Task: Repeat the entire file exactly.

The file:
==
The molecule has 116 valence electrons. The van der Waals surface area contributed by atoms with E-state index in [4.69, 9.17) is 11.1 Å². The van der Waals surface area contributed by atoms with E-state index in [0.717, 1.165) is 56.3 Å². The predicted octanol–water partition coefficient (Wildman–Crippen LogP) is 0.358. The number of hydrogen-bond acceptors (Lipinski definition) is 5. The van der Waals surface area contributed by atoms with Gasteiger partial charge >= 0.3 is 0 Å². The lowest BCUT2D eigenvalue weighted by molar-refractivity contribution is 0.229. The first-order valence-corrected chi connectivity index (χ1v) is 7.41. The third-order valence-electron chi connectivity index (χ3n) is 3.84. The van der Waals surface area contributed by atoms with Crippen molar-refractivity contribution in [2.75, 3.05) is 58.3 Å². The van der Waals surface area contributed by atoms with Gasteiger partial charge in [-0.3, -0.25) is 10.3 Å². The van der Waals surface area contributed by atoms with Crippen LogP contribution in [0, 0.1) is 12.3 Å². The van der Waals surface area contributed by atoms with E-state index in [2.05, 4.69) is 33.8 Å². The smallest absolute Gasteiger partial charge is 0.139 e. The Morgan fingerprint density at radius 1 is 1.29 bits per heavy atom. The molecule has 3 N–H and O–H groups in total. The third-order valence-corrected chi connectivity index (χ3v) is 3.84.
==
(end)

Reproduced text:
The molecule has 116 valence electrons. The van der Waals surface area contributed by atoms with E-state index in [4.69, 9.17) is 11.1 Å². The van der Waals surface area contributed by atoms with E-state index in [0.717, 1.165) is 56.3 Å². The predicted octanol–water partition coefficient (Wildman–Crippen LogP) is 0.358. The number of hydrogen-bond acceptors (Lipinski definition) is 5. The van der Waals surface area contributed by atoms with Gasteiger partial charge >= 0.3 is 0 Å². The lowest BCUT2D eigenvalue weighted by molar-refractivity contribution is 0.229. The first-order valence-corrected chi connectivity index (χ1v) is 7.41. The third-order valence-electron chi connectivity index (χ3n) is 3.84. The van der Waals surface area contributed by atoms with Crippen molar-refractivity contribution in [2.75, 3.05) is 58.3 Å². The van der Waals surface area contributed by atoms with Gasteiger partial charge in [-0.3, -0.25) is 10.3 Å². The van der Waals surface area contributed by atoms with Crippen LogP contribution in [0, 0.1) is 12.3 Å². The van der Waals surface area contributed by atoms with E-state index in [2.05, 4.69) is 33.8 Å². The smallest absolute Gasteiger partial charge is 0.139 e. The Morgan fingerprint density at radius 1 is 1.29 bits per heavy atom. The molecule has 3 N–H and O–H groups in total. The third-order valence-corrected chi connectivity index (χ3v) is 3.84.